Japanese automotive component manufacturer DENSO has produced its first silicon carbide (SiC) inverter. This inverter, which is used in BluE Nexus’s eAxle electric drive module, will be utilized in the Lexus RZ, an EV released in March.
SiC power semiconductors have lower power loss than silicon-based devices, the company said. SiC semiconductor inverters reduced power loss by 50% in a cruise test, demonstrating their energy efficiency and range. SiC power semiconductors using DENSO’s trench-type metal-oxide-semiconductor (MOS) structure decrease heat-induced power loss and increase chip output, the company said. The structure combines high voltage and low on-resistance operation.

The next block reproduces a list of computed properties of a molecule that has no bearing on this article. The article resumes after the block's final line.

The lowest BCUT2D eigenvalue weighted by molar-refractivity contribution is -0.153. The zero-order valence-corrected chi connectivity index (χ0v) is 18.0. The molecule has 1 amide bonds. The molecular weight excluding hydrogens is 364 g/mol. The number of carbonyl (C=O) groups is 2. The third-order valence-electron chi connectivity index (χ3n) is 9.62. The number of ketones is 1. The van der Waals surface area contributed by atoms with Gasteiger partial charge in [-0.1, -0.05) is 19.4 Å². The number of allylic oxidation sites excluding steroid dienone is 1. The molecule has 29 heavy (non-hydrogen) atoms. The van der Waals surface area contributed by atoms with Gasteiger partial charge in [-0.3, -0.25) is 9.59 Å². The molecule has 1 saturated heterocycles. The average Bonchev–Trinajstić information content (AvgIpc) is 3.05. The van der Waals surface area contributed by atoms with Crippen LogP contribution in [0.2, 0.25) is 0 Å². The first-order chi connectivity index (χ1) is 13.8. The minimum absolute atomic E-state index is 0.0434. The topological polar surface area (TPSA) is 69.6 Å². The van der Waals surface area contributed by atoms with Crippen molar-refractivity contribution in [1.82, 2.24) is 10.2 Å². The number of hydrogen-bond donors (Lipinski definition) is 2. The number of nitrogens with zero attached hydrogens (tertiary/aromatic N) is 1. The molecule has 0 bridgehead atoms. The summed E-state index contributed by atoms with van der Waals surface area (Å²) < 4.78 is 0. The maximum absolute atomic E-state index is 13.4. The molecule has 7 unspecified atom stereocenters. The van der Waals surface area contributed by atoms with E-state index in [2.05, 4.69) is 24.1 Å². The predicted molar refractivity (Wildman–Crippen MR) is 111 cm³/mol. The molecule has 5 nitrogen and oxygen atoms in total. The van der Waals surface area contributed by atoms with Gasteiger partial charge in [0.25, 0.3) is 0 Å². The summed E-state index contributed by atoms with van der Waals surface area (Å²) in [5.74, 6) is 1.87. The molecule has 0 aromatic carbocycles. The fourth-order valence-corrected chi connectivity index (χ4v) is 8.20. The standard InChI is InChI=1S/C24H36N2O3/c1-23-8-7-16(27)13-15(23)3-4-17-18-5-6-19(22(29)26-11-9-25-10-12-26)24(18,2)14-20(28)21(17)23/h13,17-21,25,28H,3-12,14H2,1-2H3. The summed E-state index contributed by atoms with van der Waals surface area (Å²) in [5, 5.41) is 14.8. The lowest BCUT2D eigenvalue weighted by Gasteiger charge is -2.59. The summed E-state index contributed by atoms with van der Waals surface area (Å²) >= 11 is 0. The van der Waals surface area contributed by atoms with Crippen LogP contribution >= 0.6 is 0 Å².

Based on technology jointly developed by DENSO and Toyota Central R&D Labs, the company utilizes SiC epitaxial wafers that incorporate the results of work commissioned by New Energy and Industrial Technology Development Organization (NEDO), reducing the number of crystal defects by half.
“By reducing crystal defects, the quality of SiC power semiconductor devices used in vehicles and their stable production are ensured,” the company claims.